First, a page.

Experience has taught Americans the critical importance of regulating the production, handling, and disposal of toxic substances in their own country. But are they as equally concerned about the potential dangers of the poisonous chemicals they ship abroad -- those, in particular, that find their way to developing countries where residents are not as apt to have the technical know-how and experience to determine the safety of such products?
This is a question that will assume increasing significance as the federal government moves to implement new "cradle to grave" controls over toxic substances in the US. Already US firms, watching new safety regulations push up the costs of manufacturing and handling toxic chemicals at home, are turning to third-world countries to market pesticides and other toxic products. In some cases, the chemical products being sent abroad are banned in the US as either ineffective or too dangerous. Most recently, some companies have started negotiating to dump hazardous wastes in developing nations where disposal is cheaper and unregulated. West Africa is viewed by industry as a prime target for such dumping. With the US Environmental Protection Agency on the verge of implementing stiff new dumping regulations in the US, industry offers reportedly have been made to officials in Sierra Leone, Liberia, Nigeria, and Senegal.
There can be no question that the dumping of toxic materials abroad to bypass stringent regulations at home is morally indefensible. The State Department is properly concerned about the impact such practices could have on US foreign relations. It is not hard to imagine a future backlash from third-world peoples outraged by what would certainly appear to them to be a callous disregard for their health and well-being. Already officials from some developing countries complain about becoming "the dumping ground of industrial antions." The United Nations Environment Program has issued similar warnings.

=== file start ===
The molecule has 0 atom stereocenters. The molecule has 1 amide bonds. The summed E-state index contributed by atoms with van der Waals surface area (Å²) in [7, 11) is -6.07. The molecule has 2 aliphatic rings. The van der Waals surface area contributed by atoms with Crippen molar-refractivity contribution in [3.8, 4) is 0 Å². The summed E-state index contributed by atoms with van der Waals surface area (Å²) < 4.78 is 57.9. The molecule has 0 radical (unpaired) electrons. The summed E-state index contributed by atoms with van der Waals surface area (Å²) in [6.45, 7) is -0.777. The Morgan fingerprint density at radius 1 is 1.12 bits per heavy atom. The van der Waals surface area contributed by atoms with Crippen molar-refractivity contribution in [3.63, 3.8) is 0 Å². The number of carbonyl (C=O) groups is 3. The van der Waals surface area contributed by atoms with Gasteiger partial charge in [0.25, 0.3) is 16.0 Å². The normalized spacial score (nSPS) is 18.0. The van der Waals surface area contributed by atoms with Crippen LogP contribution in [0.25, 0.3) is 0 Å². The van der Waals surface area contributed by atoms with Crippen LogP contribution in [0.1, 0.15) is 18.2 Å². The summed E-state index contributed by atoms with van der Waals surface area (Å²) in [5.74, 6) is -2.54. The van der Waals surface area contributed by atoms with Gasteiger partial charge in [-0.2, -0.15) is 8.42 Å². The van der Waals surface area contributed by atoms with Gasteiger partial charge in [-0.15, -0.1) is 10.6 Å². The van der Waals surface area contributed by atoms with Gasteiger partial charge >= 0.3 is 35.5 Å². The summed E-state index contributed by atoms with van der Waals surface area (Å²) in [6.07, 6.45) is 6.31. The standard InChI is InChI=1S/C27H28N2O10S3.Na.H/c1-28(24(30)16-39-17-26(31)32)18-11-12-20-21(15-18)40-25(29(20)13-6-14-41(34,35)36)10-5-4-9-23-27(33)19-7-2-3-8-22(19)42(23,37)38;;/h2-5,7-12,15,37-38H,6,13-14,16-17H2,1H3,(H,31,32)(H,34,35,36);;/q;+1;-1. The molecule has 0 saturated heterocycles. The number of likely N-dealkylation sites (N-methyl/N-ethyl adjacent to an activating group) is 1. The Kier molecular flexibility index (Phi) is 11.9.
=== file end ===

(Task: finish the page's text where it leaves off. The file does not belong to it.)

Toxic wastes are only a small part of the problem, however. News reports in 1978 disclosed, for instance, that chemically treated children's garments, banned in the US as potentially harmful, were being shipped to various parts of the world to be sold. Also, pesticides the US Government considered too dangerous to be sold in the US were being marketed abroad. One such made-in-America pesticide exported to Egypt was blamed for killing farm animals and causing illness among some farm families.
Even now, according to lawyers for the Natural Resources Defense Council, US aerosol sprays which are kept out of US stores because they are considered a threat to the earth's protective ozone layer are being exported to Latin America , where fluorocarbon levels in the atmosphere are said to be increasing -- even while they are being lowered in the US. A more incongruous situation can hardly be imagined.
The need for government intervention is all too evident. The US has no overall coherent policy on toxic exports. The Carter administration two years ago recognized that Washington needed to assume greater responsibility in this area. It responded to reports such as those cited above by creating an interagency task force to develop a uniform approach to the problem. But the task force has since bogged down in disputes between Commerce and Treasury Department representatives on the one hand, who resist any restrictions that would hamper efforts to increase America's flagging exports, and State Department officials, consumer representatives, and environmentalists on the other, anxious to see more curbs placed on toxic exports.
Clearly the US Government ought to recognize its moral obligation to provide protection for the recipients of America's dangerous cargoes, and it should start by moving quickly to establish effective and comprehensive regulations for exporting toxic wastes. Washington currently has virtually no say at all over the shipment of wastes. The US, of course, cannot impose its environmental and health and safety standards on other nations. But at the very least, exporters should be required to notify the US Government of any shipments abroad of poisonous substances. Washington, in turn, ought to take far more seriously its obligation to alert recipients to the potential risks involved. At a minimum, nations hould be told if they are receiving a product banned in the US and why the product could be harmful. More stringent measures, including the barring of exports in certain high-risk categories, ought also to be considered.
Most such steps do not require legislation but could be accomplished immediately by executive order. The White House task Force should stop its bickering and get on with the important task of ensuring that America's environmental progress is not made at the expense of its third-world neighbors. Exporters themselves could help, too, by shouldering more of the responsibility for seeing to it that the image of the "ugly American" is not revived.